By George Leef
The cost of going to college keeps rising at a pace well above general inflation. Americans have been seeking explanations for that fact for years, and a recent article in The Atlantic tries to provide one. Amanda Ripley’s “Why Is College in America So Expensive?” gets some things right, but misses the big picture.
Ripley begins with a comparison between the U.S. and the rest of the developed world when it comes to college expenses. She cites data from the Organization for Economic Cooperation and Development showing that, on average, we spend roughly twice as much per student as in other developed nations. That comparison is accentuated because, Ripley notes, a third of those countries offer “free” college to citizens – but that just means that students don’t pay their tuition; the taxpayers do.
Rather than focusing on who pays the costs, we should focus on why costs are higher in America than elsewhere.
Ripley then makes the standard liberal argument that our higher education costs are rising because state governments have been cutting financial support for their colleges and universities. “Bewitched by the ideology of small government… states have been leaving once-world-class public universities begging for money,” she writes.
The problem with that explanation is two-fold. First, shifting some of the obligation to pay for higher education from the taxpayers to the students (and their families) does not mean that the cost in total has changed. If anything, that shift creates stronger incentives for school officials to watch their expenses closely since students who bear more of the costs themselves will be more careful in making college choices.
Second, the degree to which states have cut their higher education appropriations has been greatly exaggerated. Cato Institute scholar Neal McCluskey demonstrated that in this paper published last year. After analyzing the data, he concluded, “In the aggregate, state and local support for higher education has risen over the last 25 years, and “cuts” mainly appear on a per pupil basis because enrollment has increased significantly. Even then, for the average state only around 57 percent of annual increases in per-pupil tuition and fee revenue covered per-student drops in state and local appropriations—a far cry from the notion that colleges have had to raise prices just to keep their heads above water.”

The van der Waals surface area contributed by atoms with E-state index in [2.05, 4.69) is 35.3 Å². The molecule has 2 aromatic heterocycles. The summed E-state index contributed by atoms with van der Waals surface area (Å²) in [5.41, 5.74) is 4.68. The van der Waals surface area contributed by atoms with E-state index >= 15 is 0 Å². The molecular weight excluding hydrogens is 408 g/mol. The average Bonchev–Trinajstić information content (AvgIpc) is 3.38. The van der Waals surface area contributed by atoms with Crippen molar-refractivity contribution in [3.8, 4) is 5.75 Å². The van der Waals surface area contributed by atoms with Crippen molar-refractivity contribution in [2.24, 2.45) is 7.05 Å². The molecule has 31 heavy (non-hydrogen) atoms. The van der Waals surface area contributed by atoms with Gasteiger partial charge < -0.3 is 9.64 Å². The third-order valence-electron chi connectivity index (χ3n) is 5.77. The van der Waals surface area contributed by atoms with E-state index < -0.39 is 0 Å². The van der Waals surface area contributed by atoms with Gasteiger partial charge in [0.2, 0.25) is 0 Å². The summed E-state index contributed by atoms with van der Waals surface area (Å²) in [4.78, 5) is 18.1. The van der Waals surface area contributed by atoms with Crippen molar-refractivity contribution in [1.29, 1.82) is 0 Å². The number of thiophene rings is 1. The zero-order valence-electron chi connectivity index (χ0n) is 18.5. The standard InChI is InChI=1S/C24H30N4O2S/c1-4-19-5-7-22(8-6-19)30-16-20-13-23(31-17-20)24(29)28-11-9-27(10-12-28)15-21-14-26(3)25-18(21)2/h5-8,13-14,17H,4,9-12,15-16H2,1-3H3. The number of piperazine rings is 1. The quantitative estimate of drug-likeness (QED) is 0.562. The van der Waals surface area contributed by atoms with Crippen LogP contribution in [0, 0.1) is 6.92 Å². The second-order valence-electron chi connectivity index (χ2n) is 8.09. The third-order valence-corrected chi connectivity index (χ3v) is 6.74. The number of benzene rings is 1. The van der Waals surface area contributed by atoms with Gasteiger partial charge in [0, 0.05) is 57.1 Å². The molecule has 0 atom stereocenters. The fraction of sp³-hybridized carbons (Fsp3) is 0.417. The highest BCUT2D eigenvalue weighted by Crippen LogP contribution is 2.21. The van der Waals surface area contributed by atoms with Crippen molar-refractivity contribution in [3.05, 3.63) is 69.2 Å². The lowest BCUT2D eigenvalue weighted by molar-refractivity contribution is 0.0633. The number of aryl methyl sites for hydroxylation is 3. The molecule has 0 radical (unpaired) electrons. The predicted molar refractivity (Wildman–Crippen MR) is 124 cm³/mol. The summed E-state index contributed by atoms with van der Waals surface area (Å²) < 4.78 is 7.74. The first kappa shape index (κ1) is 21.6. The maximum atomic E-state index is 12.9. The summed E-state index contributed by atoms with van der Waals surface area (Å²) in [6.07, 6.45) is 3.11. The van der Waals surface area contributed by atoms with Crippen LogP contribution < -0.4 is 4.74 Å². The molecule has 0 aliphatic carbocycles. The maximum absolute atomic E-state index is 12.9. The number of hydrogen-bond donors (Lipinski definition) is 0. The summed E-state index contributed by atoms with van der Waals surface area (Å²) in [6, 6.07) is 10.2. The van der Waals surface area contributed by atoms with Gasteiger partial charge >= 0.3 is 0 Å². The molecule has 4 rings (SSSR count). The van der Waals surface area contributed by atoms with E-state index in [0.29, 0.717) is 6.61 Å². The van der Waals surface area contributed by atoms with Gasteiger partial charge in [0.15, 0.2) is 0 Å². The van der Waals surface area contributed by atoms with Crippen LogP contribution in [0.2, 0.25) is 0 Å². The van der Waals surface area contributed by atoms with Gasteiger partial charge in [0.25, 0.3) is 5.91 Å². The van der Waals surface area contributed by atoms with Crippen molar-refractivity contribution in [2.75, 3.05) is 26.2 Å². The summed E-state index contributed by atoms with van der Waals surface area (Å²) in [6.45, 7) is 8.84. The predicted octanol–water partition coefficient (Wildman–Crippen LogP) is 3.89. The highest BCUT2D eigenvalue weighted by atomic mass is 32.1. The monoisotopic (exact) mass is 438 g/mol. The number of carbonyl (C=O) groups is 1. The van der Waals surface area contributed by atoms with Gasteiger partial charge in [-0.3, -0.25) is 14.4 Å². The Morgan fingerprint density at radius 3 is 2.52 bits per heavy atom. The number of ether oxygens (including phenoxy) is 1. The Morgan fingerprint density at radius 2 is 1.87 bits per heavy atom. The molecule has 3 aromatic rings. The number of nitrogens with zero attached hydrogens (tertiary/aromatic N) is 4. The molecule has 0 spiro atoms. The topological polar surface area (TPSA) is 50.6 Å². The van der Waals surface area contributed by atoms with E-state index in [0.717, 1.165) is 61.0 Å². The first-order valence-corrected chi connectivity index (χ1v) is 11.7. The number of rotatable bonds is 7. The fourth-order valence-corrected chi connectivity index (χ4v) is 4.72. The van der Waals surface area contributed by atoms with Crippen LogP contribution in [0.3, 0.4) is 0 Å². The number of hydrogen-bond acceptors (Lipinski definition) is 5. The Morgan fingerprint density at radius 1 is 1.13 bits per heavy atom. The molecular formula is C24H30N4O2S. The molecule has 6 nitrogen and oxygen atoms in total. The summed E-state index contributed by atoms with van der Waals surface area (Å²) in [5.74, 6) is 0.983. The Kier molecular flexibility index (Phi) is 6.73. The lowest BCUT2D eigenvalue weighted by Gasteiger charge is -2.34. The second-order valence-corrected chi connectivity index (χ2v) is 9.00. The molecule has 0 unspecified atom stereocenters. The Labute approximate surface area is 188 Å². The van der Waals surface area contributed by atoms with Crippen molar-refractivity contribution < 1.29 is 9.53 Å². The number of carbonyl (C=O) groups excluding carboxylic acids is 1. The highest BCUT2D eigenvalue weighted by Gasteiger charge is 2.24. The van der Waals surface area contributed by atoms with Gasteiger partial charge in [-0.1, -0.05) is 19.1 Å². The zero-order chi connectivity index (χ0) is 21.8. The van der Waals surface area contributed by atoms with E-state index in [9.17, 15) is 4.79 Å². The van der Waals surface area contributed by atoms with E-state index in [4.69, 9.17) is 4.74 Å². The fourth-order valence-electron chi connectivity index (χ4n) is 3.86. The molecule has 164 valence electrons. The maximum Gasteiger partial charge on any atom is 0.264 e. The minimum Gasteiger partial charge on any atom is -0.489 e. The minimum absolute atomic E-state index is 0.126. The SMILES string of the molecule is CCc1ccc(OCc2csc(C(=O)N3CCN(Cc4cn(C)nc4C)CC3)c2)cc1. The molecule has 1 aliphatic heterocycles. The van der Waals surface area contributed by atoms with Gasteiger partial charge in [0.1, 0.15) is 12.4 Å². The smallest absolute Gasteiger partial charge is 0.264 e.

And, further weakening the argument that tight-fisted state legislators (whether “bewitched” by small government or not) are responsible for rising tuition, McCluskey notes that tuition has also been increasing in states where higher education spending has not been cut.
Ripley finally hits some solid ground when she points out that American colleges and universities have much higher administrative expenditures than do schools elsewhere. She is right that we spend “a startling amount of money on nonteaching staff….” She even risks alienating some liberal readers by including “diversity and inclusion managers” — high paying non-essential jobs found on almost every campus these days. Europeans and Asians see no need for such jobs. Burgeoning administrative costs account for a substantial percentage of our higher education cost spiral. Ripley is right about that.
She is also right that the American mania for higher rankings and prestige drives up costs. Our college officials ladle out lots of money for “star” faculty who do little teaching but whose research publications bring luster to the school’s reputation. That also helps explain our rising costs.
But in the end, Ripley’s analysis falls on its face when she declares that the root of our problem is insufficient governmental control. Comparing college with health care, she writes, “Ultimately, college is expensive in the U.S. for the same reason MRIs are expensive: There is no central mechanism to control price increases.”
No, that’s not the problem.
If Ripley had looked a bit more at health care, she would have found that prices have fallen in those fields where government has allowed market competition to work, such as in laser eye surgery. Many economists have observed that prices tend to fall where the government does not subsidize services. That applies just as much to education as to health care.
The elephant in the room that Ripley manages to ignore is the fact that, through its various student loans and grants, the federal government greatly pumps up the demand for higher education. It puts billions in the pockets of students – billions that can only be spent on approved college programs. Naturally, the people who run those programs have chosen to raise their prices to capture those dollars.
What I’m talking about has been known as “The Bennett Hypothesis” ever since then-Secretary of Education Bill Bennett in 1987 wrote an article in which he argued that the key reason for the rising cost of higher education was the government’s ever-increasing generosity in subsidizing it. (Andrew Gillen’s 2012 paper “Introducing Bennett Hypothesis 2.0” substantially sharpened Secretary Bennett’s original insight.)
The gusher of federal money is what makes it possible for schools to spend so much and charge so much.
Anyone who wants to be taken seriously when discussing the rising cost of college must take the government’s mammoth subsidies for students into account. Ripley’s analysis is fatally undermined by her failure to do that.